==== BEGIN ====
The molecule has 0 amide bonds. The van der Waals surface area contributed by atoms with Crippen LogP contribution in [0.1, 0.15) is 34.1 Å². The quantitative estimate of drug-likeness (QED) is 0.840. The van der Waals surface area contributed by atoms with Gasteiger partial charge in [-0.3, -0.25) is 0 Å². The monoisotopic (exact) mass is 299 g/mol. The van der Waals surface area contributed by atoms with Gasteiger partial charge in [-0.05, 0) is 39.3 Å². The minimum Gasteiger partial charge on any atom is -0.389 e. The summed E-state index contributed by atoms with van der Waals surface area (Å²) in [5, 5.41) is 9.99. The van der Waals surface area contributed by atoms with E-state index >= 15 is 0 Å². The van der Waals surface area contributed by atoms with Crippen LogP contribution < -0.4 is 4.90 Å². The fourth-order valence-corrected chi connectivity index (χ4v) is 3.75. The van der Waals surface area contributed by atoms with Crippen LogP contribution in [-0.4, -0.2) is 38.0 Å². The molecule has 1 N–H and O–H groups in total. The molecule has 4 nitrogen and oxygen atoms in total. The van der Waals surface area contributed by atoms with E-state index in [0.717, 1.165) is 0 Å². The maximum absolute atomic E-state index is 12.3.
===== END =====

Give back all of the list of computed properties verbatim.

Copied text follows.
The molecule has 0 amide bonds. The van der Waals surface area contributed by atoms with Crippen LogP contribution in [0.1, 0.15) is 34.1 Å². The quantitative estimate of drug-likeness (QED) is 0.840. The van der Waals surface area contributed by atoms with Gasteiger partial charge in [-0.3, -0.25) is 0 Å². The monoisotopic (exact) mass is 299 g/mol. The van der Waals surface area contributed by atoms with Gasteiger partial charge in [-0.05, 0) is 39.3 Å². The minimum Gasteiger partial charge on any atom is -0.389 e. The summed E-state index contributed by atoms with van der Waals surface area (Å²) in [5, 5.41) is 9.99. The van der Waals surface area contributed by atoms with E-state index >= 15 is 0 Å². The van der Waals surface area contributed by atoms with Crippen LogP contribution < -0.4 is 4.90 Å². The fourth-order valence-corrected chi connectivity index (χ4v) is 3.75. The van der Waals surface area contributed by atoms with Crippen LogP contribution in [-0.4, -0.2) is 38.0 Å². The molecule has 1 N–H and O–H groups in total. The molecule has 4 nitrogen and oxygen atoms in total. The van der Waals surface area contributed by atoms with E-state index in [0.717, 1.165) is 0 Å². The maximum absolute atomic E-state index is 12.3.